I woke up in the pale light, feeling disoriented. What had woken me? Something important was happening.

“Avi?”

Wait, maybe I was overreacting. I took a deep breath, tried to calm down.

Help, I couldn’t breathe deeply. My pulse raced.

“Avi!”

The years between my last pregnancy and my new pregnancy vanished. I was suddenly in the same place, same situation, waking up and something was wrong. Only this time I knew what it was.

“Avi, I think it’s—” I tried to breathe deeply, but on the exhale I moaned. “I think it’s happening again.”

The staircase was right outside my bedroom. I sat down on the landing to rest, then took the stairs as quickly as I could. I made it. I held onto furniture and then collapsed on the recliner.

Avi raced down behind me. “I called my sister. She’s coming.”

I stared up the staircase. What I really wanted to do was run back up, prepare everyone’s clothes, pack everyone’s bags, set the table for breakfast.

I knew I couldn’t do it.

My sister-in-law arrived. “I’m so sorry, I feel so bad,” I babbled.

“Go, go!”

I sucked in another breath, somehow I walked to the car. By the time we got to the hospital I could no longer walk. My husband ran in, came back out with a wheelchair.

The doctors and nurses assembled around my bed. I closed my eyes. Not this, I hate this.

“Start her on six milligrams.”

My husband smiled encouragingly from behind the crowd. Burning. Burning. I moaned.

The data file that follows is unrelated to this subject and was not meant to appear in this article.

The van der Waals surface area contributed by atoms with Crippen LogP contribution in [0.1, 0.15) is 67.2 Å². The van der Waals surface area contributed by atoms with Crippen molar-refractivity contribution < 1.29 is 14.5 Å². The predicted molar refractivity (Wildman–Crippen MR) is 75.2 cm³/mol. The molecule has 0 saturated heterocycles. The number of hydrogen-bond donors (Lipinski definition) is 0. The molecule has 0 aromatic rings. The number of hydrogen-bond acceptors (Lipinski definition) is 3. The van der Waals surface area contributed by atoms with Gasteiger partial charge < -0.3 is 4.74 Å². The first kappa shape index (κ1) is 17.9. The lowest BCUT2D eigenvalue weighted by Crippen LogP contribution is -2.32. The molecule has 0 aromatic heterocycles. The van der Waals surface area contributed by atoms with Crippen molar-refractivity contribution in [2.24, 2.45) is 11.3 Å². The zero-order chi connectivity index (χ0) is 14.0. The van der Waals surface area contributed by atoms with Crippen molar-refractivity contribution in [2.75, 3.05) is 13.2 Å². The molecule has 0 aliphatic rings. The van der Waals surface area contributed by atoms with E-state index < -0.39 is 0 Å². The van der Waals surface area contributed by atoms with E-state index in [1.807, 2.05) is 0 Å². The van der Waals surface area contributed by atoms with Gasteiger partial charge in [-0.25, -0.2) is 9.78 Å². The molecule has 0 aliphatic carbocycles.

“Try it again. Twelve this time.”

Burning. Racing.

“What did they do for her last time?”

My husband shook his head. “It didn’t work last time, either.”

They wheeled me into a room. I felt a little better. Just being in the hospital, hooked up to machines, being monitored. If something went wrong someone would know. Someone would come help.

If something went wrong? Something was wrong. Were they helping me?

A new doctor came in, hair like Einstein. He had a slow drawl, all intelligence and no social grace. “We’re going to put you on a drug. It will help slow your heart rate.” With his finger, he drew a diagram on the bedsheet like the zigzag on the EKG. “We call it the PQRS wave.” He pointed to the screen, demonstrating how the wave resembled a script P, Q, R, and S.

“Now, your heart rate has the P in the wrong place.” Cool, now I could read an EKG. I always wondered what those ups and downs mean. After he left I watched the screen the entire time, waiting for the P to change to the correct place. I want to get out of here already, please get me out of here. (Excerpted from Family First, Issue 573)